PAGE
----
In the early ’30s, my father came to the Aysén region of Chile from the island of Chiloé looking for land and work. He met my mother in Valle Colonia, and I and 11 brothers were born in this stark and beautiful land on the edge of the northern ice cap in Patagonia.
Our family has always survived on the natural lands, forests, livestock, wildlife, rivers and isolation of the Aysén region. For these reasons, at age 12 I quit school to work in the farmlands to help my family.
As an adult I came to work in a beautiful place: the Estancia Valle Chacabuco, a huge ranch with over 150,000 acres and thousands of sheep and cattle. I was hired as an ovejero (shepherd) to take care of 5,000 sheep. Pumas, foxes and birds of prey were the main threats to the sheep. We frequently hunted these predators and were rewarded when we killed one. During those days, I sometimes worked as a leonero, tracking and killing pumas in the mountains.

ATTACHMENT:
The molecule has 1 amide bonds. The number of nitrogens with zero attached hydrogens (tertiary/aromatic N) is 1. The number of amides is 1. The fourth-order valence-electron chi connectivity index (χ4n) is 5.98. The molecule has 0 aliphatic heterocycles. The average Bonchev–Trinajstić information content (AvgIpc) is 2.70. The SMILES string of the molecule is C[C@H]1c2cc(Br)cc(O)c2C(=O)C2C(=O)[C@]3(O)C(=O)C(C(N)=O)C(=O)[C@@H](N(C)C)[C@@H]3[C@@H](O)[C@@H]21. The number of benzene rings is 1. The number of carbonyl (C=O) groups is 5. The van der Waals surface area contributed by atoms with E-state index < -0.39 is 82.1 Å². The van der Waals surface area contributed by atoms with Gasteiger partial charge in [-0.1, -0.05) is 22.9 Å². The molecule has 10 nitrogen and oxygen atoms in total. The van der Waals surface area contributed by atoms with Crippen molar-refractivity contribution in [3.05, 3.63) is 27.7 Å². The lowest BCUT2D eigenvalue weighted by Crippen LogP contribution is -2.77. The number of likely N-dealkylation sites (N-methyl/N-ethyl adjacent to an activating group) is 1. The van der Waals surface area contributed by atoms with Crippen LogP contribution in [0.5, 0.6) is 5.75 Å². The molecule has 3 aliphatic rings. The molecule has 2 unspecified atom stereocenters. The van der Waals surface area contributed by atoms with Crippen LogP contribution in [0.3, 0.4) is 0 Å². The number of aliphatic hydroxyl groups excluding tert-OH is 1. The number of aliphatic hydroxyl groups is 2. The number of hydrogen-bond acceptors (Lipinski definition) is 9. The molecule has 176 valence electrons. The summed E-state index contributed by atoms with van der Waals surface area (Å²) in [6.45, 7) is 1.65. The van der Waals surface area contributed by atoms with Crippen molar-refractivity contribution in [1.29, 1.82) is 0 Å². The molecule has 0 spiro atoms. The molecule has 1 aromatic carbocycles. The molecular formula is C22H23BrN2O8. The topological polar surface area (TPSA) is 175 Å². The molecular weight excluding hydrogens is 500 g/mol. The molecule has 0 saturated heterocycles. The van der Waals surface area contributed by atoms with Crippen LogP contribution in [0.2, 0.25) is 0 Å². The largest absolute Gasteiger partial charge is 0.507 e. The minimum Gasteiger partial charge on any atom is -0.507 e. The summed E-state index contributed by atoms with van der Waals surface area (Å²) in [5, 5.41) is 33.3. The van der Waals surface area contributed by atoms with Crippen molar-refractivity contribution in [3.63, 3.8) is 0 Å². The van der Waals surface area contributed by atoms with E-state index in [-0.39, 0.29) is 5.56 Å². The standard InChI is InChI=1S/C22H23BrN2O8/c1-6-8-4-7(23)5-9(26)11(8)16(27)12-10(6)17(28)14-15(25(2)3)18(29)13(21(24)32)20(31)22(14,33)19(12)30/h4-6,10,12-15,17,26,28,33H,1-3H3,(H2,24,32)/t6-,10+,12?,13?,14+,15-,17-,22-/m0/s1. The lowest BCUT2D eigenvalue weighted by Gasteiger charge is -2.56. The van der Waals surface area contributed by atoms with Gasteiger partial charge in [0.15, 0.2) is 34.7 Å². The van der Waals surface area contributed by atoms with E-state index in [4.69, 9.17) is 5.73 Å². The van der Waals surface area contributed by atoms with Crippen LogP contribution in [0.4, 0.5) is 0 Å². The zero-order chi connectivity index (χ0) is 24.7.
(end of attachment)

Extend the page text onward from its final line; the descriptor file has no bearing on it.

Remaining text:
As sheep ranching declined from overgrazing, I was again looking for work. And I apparently had the skills necessary to be a park ranger. In this job, I have had a lot of contact with people that I wouldn’t have met before. Through my contact with veterinarians and biologists, I began to understand the value of my knowledge of the land, and the value of conserving its plants and animals. I also began to understand the value of conserving the community and the way of life that people have made here.
Today, my family and I are proud to work toward what will one day become Patagonia National Park. We are working hard to achieve this difficult goal. I am in charge of monitoring and protecting native species of the area, many that we used to hunt in the past and others that we took no notice of. Especially important in the area of the park where I work, I can identify each huemul individual, a critically endangered deer of Patagonia.
I am very happy with this turn of events. It provides great satisfaction to learn more about the local wildlife, their behavior and their relationships in an intricate network in this wonderful land that I love.
In the near future, I would like to see my community of Cochrane (the neighboring town with 3,000 people) involved in protecting the wildlife of this new park, and to see a considerable increase in wildlife population numbers.